"Each man has a song and this is my song." (Leonard Cohen)

Saturday, October 16, 2010

Mommas, don't let your babies grow up to be philosophy book readers

 

Pragmatists?


Mind, this 'philosophy of the Western' thing can be taken too far. B Steve Caski, in another essay in the book The Philosophy of the Western (The University Press of Kentucky, 2010), wittily entitled Mommas, Don’t Let Your Babies Grow Up to Be Pragmatists, argues that John Wayne Westerns are perfect examples of pragmatism as advanced by William James and John Dewey.
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To accept this, you first have to believe that there is such a thing as ‘the John Wayne Western’. John Wayne was in many Westerns and perhaps more than many actors he put his personal stamp on them (though this is debatable in itself). Yes, he had a recognizable persona. Some of the later movies were Batjac productions, i.e. Wayne family affairs. But a Western is produced by a large team of people with varied input: writer or writers (sometimes from a novel by a different person), a director, designers and so on. Are The Searchers or True Grit or The Shootist ‘John Wayne Westerns’ more than they are ‘John Ford (or Henry Hathaway or Don Siegel) Westerns’ or Westerns with screenplays by x or y or z? Could they have been made with another lead actor? In fact The Cowboys, one of the two films (oddly) chosen by Dr. Caski to exemplify his theory, was first scheduled as a role for George C Scott. Wayne got it almost by accident. Could ‘John Wayne Westerns’ have equally been ‘Gregory Peck Westerns’? Yes. They would have been slightly different but not that different and the plot would have been the same, i.e. the philosophical challenges.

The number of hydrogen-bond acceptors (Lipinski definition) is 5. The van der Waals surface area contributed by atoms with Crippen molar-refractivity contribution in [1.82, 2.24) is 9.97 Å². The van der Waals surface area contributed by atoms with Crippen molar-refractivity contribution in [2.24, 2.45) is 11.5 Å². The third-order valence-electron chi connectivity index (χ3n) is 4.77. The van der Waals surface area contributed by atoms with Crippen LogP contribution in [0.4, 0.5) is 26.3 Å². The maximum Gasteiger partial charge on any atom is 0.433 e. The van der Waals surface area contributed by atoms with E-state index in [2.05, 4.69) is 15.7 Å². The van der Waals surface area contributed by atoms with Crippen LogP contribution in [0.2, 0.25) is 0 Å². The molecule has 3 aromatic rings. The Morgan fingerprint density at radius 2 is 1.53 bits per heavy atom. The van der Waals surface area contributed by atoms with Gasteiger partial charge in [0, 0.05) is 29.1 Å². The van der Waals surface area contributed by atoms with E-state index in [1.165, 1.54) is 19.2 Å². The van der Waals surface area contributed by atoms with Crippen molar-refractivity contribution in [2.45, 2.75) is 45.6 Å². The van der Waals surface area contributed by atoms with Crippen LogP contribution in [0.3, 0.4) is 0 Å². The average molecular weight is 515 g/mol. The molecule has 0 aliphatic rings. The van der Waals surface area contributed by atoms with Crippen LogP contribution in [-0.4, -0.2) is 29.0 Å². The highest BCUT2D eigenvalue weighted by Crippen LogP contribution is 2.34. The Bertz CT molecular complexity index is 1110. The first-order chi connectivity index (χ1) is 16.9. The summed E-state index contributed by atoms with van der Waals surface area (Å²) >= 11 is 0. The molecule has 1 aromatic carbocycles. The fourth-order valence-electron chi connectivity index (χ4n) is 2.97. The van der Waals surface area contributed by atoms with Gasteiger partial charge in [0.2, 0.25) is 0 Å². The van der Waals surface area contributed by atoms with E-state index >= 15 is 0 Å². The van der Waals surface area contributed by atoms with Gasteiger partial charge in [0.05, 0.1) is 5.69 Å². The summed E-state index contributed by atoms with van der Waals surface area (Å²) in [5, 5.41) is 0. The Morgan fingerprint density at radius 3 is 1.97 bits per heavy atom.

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Then, secondly, you have to accept that Western heroes act in an especially pragmatic way, more than those in, say, war films or cop dramas. Dr. Caski says that Western heroes have to solve problems by gleaning all possible information and making the best decision on the basis of this. He says that in The Cowboys, deserted by his ranch hands, Wayne puzzles what to do and finally, at the suggestion of Slim Pickens, the barman, has recourse to a schoolroom of young boys to drive his cattle. This is true pragmatism at work.
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Now sorry, but this won’t do. Any film whatsoever has to have some kind of plot, usually involving a dilemma of some kind that the lead actor has to face. Otherwise there would be no drama. Western hero Wayne’s choosing of the schoolboys is not especially pragmatic. In fact it’s a perfectly ordinary event with no foundation in any particular philosophy. You might just as well say that Humphrey Bogart has recourse to Jamesian pragmatism when deciding what to do in The Maltese Falcon. In fact, detectives have to do more information-gathering and sifting to decide their course of action than Western heroes, not less.
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You can read anything into anything. You can say Westerns are perfect examples of this or that. You can pretend (and other essayists in the volume do) that Westerns are modeled on Socrates, Plato, Descartes, Locke, Rousseau, Kant and on and on. They aren’t, dude. Certainly not consciously and probably not even unconsciously. Some ‘creators’ of Westerns were aware of philosophical traditions. It is said, for example, that Tommy Lee Jones gave his actors on the set of The Three Burials of Melquiades Estrada a copy of L’Etranger by Albert Camus to read. But that must have been a pretty rare event. It’s overblown and rather precious to argue that such-and-such a cowboy movie is a glowing example of the thought of some dead philosopher. The Philosophy of the Western is a book you soon lose patience with.



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I say, old bean, have you seen
'The Cowboys'?
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Yes, a perfect example of
pragmatism, what?

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